Why do luxury cars have rear-wheel drives?

Why do luxury cars have rear-wheel drives?

classic British car on black background, close-up.
GDANSK, POLAND – September 8th. Rolls-Royce remains a symbol of a luxurious car.

For years, drivers and car manufacturers have gushed over front-wheel drive cars. From Honda to Volvo cars, FWDs enjoyed their glory days in the 80s. 

The rear-wheel drive cars, sadly, have been set aback. Pun intended. 

Now, with most luxury cars being rear-wheel drives and the continuous downpour of advanced automotive technology, things have changed. 

Rear-wheel drives are finally getting the admiration they deserve. 

Of course, they are not flawless at all—still, it’s good to see RWDs being appreciated. 

However, why do most expensive cars have RWD systems? In this article, we attempted to answer that question. We also listed the pros and cons of driving an RWD. 

Table of contents

Why do luxury cars have rear-wheel drives?

A red luxury Ferrari supercar.
Kemer, Turkey – August 05, 2016. A red luxury Ferrari supercar.

Mercedes, Porsche, Rolls-Royce, Jaguar, and Bentley—what words come to your mind when you hear these names? Is it expensive? Power? Luxury? 

Well, if those came to your mind, you’re right for thinking so. Most of those luxury car brands have rear-wheel drives because they are powerful. 

Rear-wheel drive cars are the dangerous bad boys in the car world. They are high-speed performance cars, which means they allow for better handling than the economic FWDs. That means you’ll have a more pleasant driving experience on the road. 

Although, it takes time and driving skills to master handling them.  

Additionally, compared to front-wheel drive vehicles, RWDs have a balanced distribution of functions to the two sets of wheels. 

In an FWD, for instance, the front set is doing way too much. They do all the steering, braking, propelling, etc.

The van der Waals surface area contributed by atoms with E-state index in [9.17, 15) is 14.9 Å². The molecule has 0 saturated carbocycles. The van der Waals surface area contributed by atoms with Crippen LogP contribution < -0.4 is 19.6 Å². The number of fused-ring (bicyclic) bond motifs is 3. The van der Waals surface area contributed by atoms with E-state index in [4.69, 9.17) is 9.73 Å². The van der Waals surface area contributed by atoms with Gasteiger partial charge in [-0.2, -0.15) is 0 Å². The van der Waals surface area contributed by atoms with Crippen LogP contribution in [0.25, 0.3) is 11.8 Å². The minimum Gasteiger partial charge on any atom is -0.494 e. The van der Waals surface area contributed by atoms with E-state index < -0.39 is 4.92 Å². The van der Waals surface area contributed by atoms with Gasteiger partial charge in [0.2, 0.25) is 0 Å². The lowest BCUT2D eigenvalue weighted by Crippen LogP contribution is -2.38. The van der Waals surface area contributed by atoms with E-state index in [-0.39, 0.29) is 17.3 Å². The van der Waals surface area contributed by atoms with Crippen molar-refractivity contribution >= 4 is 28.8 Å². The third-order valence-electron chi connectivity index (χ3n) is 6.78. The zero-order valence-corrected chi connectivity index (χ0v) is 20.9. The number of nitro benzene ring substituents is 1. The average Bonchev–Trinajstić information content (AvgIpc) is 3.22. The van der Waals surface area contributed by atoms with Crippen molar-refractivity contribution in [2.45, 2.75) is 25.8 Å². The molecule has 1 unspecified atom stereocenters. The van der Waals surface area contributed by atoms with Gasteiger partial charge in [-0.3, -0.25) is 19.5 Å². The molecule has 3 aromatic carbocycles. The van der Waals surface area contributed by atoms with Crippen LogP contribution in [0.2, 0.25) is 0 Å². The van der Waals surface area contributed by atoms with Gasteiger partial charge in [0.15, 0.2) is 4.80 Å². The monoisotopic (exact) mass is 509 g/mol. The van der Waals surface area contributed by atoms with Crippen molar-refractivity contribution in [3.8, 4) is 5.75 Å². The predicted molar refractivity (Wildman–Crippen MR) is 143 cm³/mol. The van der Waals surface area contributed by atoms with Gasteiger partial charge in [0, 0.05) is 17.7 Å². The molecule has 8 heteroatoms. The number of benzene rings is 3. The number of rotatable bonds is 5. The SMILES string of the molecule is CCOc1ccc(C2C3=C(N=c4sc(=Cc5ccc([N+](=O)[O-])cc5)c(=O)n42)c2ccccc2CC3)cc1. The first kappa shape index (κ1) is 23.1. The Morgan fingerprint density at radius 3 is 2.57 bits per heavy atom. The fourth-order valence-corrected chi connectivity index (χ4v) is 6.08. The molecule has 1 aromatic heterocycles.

Meanwhile, in an RWD, the two sets of wheels each have their tasks—the front wheels do the steering, while the rear wheels propel and supply most of the power. That allows for greater acceleration, which is essential if you like showing off by going fast. 

Another key is the weight distribution. Because RWDs have 50:50 or 45:55 weight distribution, they can easily gain more traction on dry, clean surfaces, which is imperative if you like going fast or if you’re racing. 

Combining all those unique advantages and the complexity of their manufacturing process, it is no wonder why most rear-wheel drive cars are expensive. 

Best luxury cars with rear-wheel drives

These models are the creams of the crop. 

1. Bentley Mulsanne

a black Bentley Mulsanne parked at a classy area.
Bentley Mulsanne at the test drive event for automotive journalists from Eastern Europe.

Indeed, the Bentley Mulsanne is the epitome of luxury. With a whopping $300k price, what could you possibly get? 

Car enthusiasts rave about the Mulsanne’s hand-picked materials. The poshest leather, wood, and metals for a car—you’ll find it in this plush luxury Sedan model. 

The interior, strong braking, and smart trunk storage are definitely designed for maximum comfort. 

As for security, you can rely on its corner view camera, blind-spot assist for preventing collisions, and adaptive cruise control. 

2. Rolls-Royce Phantom

white and brown Rolls Royce Phantom luxury saloon car.
BRUSSELS – JAN 10, 2018: Rolls Royce Phantom luxury saloon car showcased at the Brussels Motor Show.

You think the Mulsanne is expensive? Well, get ready for the Rolls-Royce Phantom. With a 2020 starting price of $450,000, you should be expecting gold trimmings, right?